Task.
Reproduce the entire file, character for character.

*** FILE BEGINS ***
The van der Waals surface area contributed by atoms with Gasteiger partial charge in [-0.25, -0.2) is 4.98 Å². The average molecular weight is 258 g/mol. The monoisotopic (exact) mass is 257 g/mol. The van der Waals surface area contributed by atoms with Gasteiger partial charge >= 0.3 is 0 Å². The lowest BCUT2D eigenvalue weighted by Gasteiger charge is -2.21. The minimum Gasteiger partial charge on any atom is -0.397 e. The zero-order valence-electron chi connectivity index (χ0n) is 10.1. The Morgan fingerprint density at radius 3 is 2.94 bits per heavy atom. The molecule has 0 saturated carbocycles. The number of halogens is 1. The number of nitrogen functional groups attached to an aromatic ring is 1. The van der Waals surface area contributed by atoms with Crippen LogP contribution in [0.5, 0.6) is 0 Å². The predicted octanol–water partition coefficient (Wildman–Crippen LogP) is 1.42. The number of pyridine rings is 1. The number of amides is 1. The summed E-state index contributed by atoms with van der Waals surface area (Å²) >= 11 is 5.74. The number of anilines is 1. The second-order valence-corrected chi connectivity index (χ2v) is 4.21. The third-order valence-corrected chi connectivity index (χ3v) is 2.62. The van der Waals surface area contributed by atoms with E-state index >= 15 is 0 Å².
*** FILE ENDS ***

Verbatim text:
The van der Waals surface area contributed by atoms with Gasteiger partial charge in [-0.25, -0.2) is 4.98 Å². The average molecular weight is 258 g/mol. The monoisotopic (exact) mass is 257 g/mol. The van der Waals surface area contributed by atoms with Gasteiger partial charge >= 0.3 is 0 Å². The lowest BCUT2D eigenvalue weighted by Gasteiger charge is -2.21. The minimum Gasteiger partial charge on any atom is -0.397 e. The zero-order valence-electron chi connectivity index (χ0n) is 10.1. The Morgan fingerprint density at radius 3 is 2.94 bits per heavy atom. The molecule has 0 saturated carbocycles. The number of halogens is 1. The number of nitrogen functional groups attached to an aromatic ring is 1. The van der Waals surface area contributed by atoms with Crippen LogP contribution in [0.5, 0.6) is 0 Å². The predicted octanol–water partition coefficient (Wildman–Crippen LogP) is 1.42. The number of pyridine rings is 1. The number of amides is 1. The summed E-state index contributed by atoms with van der Waals surface area (Å²) >= 11 is 5.74. The number of anilines is 1. The second-order valence-corrected chi connectivity index (χ2v) is 4.21. The third-order valence-corrected chi connectivity index (χ3v) is 2.62. The van der Waals surface area contributed by atoms with E-state index >= 15 is 0 Å².